However,
British Airways has also earned a reputation for adding hefty fuel surcharges
to international flights, cutting into the card’s value and forcing cardholders
to sometimes pay hefty sums for flights that were supposed to be paid for with
rewards.   

“While the British Airways card offers a big
sign-up bonus, travelers frequently complain about the big surcharges they face
for flights to Europe,” says personal finance expert Holly Johnson. “Redeeming
BA miles seems to work best for short haul flights around the U.S. and the
Caribbean, but not everyone has travel plans that work this way.” 

“Many people also complain about award availability
on both American AAdvantage and British Airways,” she adds, “which is an
ongoing problem within the airline loyalty industry. 

A great value once
you learn the ropes

Cardholders who are willing to work around the
surcharges and use partner carriers for lengthier flights should still be able
to carve out a substantial amount of value, though, says Ray.

“There can be a high learning curve with this card.
You need to learn its network of partners and how to reduce or avoid the
dreaded ‘carrier surcharges,’ but once you do, you’ll be able to sort the
program’s money-saving features from its pricey ones,” he says. 

Third place: Citi AAdvantage Platinum Select World Elite Mastercard




Citi AAdvantage Platinum Select World Elite Mastercard

Editor’s rating:

star-rating
3.6/5
Read our review

Top features:

  • 2 miles per dollar on
    American Airline purchases
  • 1 mile per dollar on
    general purchases
  • 30,000 bonus miles if you
    spend $1,000 in first 3 months
  • Earn 10% of redeemed
    miles back each year 

Other features: 25% savings on in-flight purchases, first checked bag
free, preferred boarding privileges, no foreign transaction fee

A close third, the Citi AAdvantage Platinum
Select World Elite Mastercard placed third in the best airline card contest.

Although not as generous as some of its
competitors, the Citi AAdvantage Platinum Select World Elite Mastercard offers
enough free perks and valuable rewards for frequent travelers that it’s earned
top-of-the-wallet status for some domestic and international travelers.

Valuable
rewards points

At first glance, the Citi AAdvantage card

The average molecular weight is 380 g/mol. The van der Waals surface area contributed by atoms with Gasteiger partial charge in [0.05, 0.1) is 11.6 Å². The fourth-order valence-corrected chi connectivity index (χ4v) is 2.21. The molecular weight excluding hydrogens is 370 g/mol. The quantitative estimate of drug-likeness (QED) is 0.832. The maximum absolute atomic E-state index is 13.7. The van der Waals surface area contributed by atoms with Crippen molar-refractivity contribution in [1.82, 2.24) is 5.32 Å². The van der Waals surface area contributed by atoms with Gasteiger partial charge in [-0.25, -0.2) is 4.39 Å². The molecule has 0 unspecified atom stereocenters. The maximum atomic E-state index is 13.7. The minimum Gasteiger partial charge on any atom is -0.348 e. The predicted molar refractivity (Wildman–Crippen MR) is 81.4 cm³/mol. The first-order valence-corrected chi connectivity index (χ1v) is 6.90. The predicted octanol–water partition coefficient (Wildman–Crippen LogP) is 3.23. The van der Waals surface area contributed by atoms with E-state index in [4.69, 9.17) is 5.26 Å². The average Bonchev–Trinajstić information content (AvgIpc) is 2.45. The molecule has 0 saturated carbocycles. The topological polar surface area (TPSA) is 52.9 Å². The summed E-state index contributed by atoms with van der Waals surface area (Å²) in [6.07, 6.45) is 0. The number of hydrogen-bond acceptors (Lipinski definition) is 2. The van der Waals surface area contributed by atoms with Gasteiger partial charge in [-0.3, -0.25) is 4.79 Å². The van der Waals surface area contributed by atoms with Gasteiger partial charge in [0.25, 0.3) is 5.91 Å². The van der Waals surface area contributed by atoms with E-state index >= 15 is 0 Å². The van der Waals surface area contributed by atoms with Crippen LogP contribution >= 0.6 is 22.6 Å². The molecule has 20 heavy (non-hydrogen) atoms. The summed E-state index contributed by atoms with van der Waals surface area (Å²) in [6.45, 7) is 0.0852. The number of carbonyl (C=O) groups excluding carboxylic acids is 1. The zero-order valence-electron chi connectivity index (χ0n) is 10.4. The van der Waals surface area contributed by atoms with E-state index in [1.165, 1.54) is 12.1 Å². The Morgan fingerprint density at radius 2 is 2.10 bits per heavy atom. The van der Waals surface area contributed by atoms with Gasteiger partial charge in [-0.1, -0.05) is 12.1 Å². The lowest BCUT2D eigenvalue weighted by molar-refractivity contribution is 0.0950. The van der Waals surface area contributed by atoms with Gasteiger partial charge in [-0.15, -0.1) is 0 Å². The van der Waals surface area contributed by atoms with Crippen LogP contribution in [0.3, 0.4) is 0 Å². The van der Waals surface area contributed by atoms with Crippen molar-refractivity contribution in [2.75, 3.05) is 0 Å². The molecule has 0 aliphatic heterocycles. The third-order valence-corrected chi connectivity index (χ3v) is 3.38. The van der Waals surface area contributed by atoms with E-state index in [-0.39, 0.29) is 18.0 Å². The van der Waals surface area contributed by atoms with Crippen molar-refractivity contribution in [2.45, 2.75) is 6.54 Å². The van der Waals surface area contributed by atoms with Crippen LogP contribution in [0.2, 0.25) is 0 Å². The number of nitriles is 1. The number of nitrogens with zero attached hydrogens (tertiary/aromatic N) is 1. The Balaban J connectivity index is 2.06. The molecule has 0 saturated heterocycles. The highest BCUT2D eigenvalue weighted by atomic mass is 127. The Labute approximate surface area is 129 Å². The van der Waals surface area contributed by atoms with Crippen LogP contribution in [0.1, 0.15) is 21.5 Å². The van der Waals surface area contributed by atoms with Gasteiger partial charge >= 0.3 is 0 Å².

doesn’t offer nearly as many rewards as other airline credit cards. For
example, cardholders earn just two miles for every dollar spent on American
Airlines purchases and one mile for every dollar spent on anything else.

But according to personal finance expert Holly
Johnson, American Airlines’ generous redemption policy makes it possible to get
a substantial amount of value out of fewer miles – particularly if you use your
miles for discounted flights.   

“It
costs a minimum of 12,500 points per leg to travel to the Caribbean during
off-peak times, and only 15,000 at SAAver level otherwise, which makes it easy
to stretch your miles further,” says Johnson. “American also offers one of the
most generous off-season booking options to Europe, with off-peak flights
costing just 45,000 miles plus taxes and fees.”

Generous
sign-up bonus

American Airlines offers new cardholders a
solid 60,000-mile bonus when they spend $3,000 in the card’s first three
months. Johnson notes that “A
round-trip domestic flight within the U.S. costs just 25,000 American
AAdvantage miles, which means the sign-up bonus alone can be good for at least
two round-trip flights.” (Note: The bonus has decreased to 30,000  miles since this story was written)

Good
airline perks

In addition, American offers a number of
exclusive perks that make flying easier and less expensive. For example, it
waives the baggage fees for up to four passengers on the same reservation,
potentially saving families and groups of traveling friends up to $100 in fees.

It also offers preferred boarding,
discounted in-flight food and beverage purchases and a 10 percent redemption
bonus.

“While I typically prefer a general-purpose card for my air travel,
the Citi AAdvantage Platinum Select World Elite Mastercard is also a good
choice,” says CreditCards.com senior industry analyst Matt Schulz. “It’s got a
strong sign-up bonus, gives you a free checked bag for you and four of your
travel companions and also gives you preferred boarding on American flights.
That all adds up to a pretty good deal.”

Meet the Judges

Lisa Gerstner

Lisa Gerstner, contributing editor at Kiplinger’s Personal Finance


Favorite airline card: Alaska Airlines Visa Signature card